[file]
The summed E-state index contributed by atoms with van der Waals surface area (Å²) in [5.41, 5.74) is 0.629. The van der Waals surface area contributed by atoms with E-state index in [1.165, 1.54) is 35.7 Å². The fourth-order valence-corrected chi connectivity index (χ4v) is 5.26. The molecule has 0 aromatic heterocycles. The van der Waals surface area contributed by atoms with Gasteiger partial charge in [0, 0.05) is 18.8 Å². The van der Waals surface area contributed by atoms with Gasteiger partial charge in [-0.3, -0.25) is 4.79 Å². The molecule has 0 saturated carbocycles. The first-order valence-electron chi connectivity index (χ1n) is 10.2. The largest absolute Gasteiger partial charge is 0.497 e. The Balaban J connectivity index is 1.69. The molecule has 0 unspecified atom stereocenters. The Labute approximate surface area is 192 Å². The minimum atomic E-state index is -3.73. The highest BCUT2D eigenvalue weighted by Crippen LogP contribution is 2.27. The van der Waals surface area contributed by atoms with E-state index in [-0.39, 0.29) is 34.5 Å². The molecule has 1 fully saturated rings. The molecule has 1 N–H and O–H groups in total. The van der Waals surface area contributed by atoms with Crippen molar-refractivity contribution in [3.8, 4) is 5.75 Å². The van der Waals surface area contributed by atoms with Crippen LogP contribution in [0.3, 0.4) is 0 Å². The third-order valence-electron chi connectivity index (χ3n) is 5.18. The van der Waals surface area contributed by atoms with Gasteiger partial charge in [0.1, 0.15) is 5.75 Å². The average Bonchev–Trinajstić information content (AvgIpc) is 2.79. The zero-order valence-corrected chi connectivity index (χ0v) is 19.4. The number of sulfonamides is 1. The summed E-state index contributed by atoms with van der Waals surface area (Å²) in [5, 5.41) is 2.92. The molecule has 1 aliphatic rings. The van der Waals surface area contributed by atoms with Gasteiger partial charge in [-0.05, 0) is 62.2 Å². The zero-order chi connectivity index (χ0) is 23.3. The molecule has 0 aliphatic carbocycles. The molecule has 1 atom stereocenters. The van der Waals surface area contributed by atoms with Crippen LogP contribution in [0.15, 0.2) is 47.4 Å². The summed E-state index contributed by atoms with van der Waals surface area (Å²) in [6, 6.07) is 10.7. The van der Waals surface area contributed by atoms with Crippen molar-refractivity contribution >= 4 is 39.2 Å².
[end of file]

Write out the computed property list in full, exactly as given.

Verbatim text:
The summed E-state index contributed by atoms with van der Waals surface area (Å²) in [5.41, 5.74) is 0.629. The van der Waals surface area contributed by atoms with E-state index in [1.165, 1.54) is 35.7 Å². The fourth-order valence-corrected chi connectivity index (χ4v) is 5.26. The molecule has 0 aromatic heterocycles. The van der Waals surface area contributed by atoms with Gasteiger partial charge in [0, 0.05) is 18.8 Å². The van der Waals surface area contributed by atoms with Gasteiger partial charge in [-0.3, -0.25) is 4.79 Å². The molecule has 0 saturated carbocycles. The first-order valence-electron chi connectivity index (χ1n) is 10.2. The largest absolute Gasteiger partial charge is 0.497 e. The Balaban J connectivity index is 1.69. The molecule has 0 unspecified atom stereocenters. The Labute approximate surface area is 192 Å². The minimum atomic E-state index is -3.73. The highest BCUT2D eigenvalue weighted by Crippen LogP contribution is 2.27. The van der Waals surface area contributed by atoms with E-state index in [-0.39, 0.29) is 34.5 Å². The molecule has 1 fully saturated rings. The molecule has 1 N–H and O–H groups in total. The van der Waals surface area contributed by atoms with Crippen molar-refractivity contribution in [3.8, 4) is 5.75 Å². The van der Waals surface area contributed by atoms with Crippen LogP contribution in [0.3, 0.4) is 0 Å². The third-order valence-electron chi connectivity index (χ3n) is 5.18. The van der Waals surface area contributed by atoms with Gasteiger partial charge in [0.1, 0.15) is 5.75 Å². The average Bonchev–Trinajstić information content (AvgIpc) is 2.79. The zero-order valence-corrected chi connectivity index (χ0v) is 19.4. The number of sulfonamides is 1. The summed E-state index contributed by atoms with van der Waals surface area (Å²) in [5, 5.41) is 2.92. The molecule has 1 aliphatic rings. The van der Waals surface area contributed by atoms with Gasteiger partial charge in [-0.05, 0) is 62.2 Å². The zero-order chi connectivity index (χ0) is 23.3. The molecule has 0 aliphatic carbocycles. The molecule has 1 atom stereocenters. The van der Waals surface area contributed by atoms with Crippen LogP contribution in [0.15, 0.2) is 47.4 Å². The summed E-state index contributed by atoms with van der Waals surface area (Å²) in [6, 6.07) is 10.7. The van der Waals surface area contributed by atoms with Crippen molar-refractivity contribution >= 4 is 39.2 Å².